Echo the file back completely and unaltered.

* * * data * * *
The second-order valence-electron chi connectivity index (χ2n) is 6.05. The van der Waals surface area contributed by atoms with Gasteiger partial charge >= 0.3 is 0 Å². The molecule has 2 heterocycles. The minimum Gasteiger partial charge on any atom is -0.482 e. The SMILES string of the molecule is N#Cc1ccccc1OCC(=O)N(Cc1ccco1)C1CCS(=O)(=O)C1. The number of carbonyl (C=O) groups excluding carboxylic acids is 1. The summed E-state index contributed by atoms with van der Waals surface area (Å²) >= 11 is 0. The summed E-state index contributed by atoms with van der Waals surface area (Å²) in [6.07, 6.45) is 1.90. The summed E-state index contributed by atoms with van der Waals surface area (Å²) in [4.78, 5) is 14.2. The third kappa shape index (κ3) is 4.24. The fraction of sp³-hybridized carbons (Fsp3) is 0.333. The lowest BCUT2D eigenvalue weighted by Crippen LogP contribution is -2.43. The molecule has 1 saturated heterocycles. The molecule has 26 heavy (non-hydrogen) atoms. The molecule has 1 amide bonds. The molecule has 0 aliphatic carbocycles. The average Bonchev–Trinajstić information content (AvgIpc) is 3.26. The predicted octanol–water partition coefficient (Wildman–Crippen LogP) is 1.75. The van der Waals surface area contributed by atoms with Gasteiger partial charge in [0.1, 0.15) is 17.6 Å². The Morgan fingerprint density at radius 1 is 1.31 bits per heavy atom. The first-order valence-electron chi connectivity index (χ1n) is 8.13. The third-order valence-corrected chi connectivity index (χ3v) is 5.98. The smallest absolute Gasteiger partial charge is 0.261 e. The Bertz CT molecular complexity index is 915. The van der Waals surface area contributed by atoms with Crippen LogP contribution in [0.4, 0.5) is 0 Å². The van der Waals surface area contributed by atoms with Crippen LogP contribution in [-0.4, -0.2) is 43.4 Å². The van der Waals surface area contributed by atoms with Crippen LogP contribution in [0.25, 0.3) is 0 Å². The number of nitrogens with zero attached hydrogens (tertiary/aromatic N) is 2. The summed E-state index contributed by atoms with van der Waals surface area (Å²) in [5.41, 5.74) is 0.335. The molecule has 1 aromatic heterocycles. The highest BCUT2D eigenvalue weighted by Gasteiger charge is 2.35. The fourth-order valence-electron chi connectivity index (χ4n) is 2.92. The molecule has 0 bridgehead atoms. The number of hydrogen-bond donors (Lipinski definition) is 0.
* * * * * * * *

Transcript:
The second-order valence-electron chi connectivity index (χ2n) is 6.05. The van der Waals surface area contributed by atoms with Gasteiger partial charge >= 0.3 is 0 Å². The molecule has 2 heterocycles. The minimum Gasteiger partial charge on any atom is -0.482 e. The SMILES string of the molecule is N#Cc1ccccc1OCC(=O)N(Cc1ccco1)C1CCS(=O)(=O)C1. The number of carbonyl (C=O) groups excluding carboxylic acids is 1. The summed E-state index contributed by atoms with van der Waals surface area (Å²) >= 11 is 0. The summed E-state index contributed by atoms with van der Waals surface area (Å²) in [6.07, 6.45) is 1.90. The summed E-state index contributed by atoms with van der Waals surface area (Å²) in [4.78, 5) is 14.2. The third kappa shape index (κ3) is 4.24. The fraction of sp³-hybridized carbons (Fsp3) is 0.333. The lowest BCUT2D eigenvalue weighted by Crippen LogP contribution is -2.43. The molecule has 1 saturated heterocycles. The molecule has 26 heavy (non-hydrogen) atoms. The molecule has 1 amide bonds. The molecule has 0 aliphatic carbocycles. The average Bonchev–Trinajstić information content (AvgIpc) is 3.26. The predicted octanol–water partition coefficient (Wildman–Crippen LogP) is 1.75. The van der Waals surface area contributed by atoms with Gasteiger partial charge in [0.1, 0.15) is 17.6 Å². The Morgan fingerprint density at radius 1 is 1.31 bits per heavy atom. The first-order valence-electron chi connectivity index (χ1n) is 8.13. The third-order valence-corrected chi connectivity index (χ3v) is 5.98. The smallest absolute Gasteiger partial charge is 0.261 e. The Bertz CT molecular complexity index is 915. The van der Waals surface area contributed by atoms with Crippen LogP contribution in [0.4, 0.5) is 0 Å². The van der Waals surface area contributed by atoms with Crippen LogP contribution in [-0.4, -0.2) is 43.4 Å². The van der Waals surface area contributed by atoms with Crippen LogP contribution in [0.25, 0.3) is 0 Å². The number of nitrogens with zero attached hydrogens (tertiary/aromatic N) is 2. The summed E-state index contributed by atoms with van der Waals surface area (Å²) in [5.41, 5.74) is 0.335. The molecule has 1 aromatic heterocycles. The highest BCUT2D eigenvalue weighted by Gasteiger charge is 2.35. The fourth-order valence-electron chi connectivity index (χ4n) is 2.92. The molecule has 0 bridgehead atoms. The number of hydrogen-bond donors (Lipinski definition) is 0.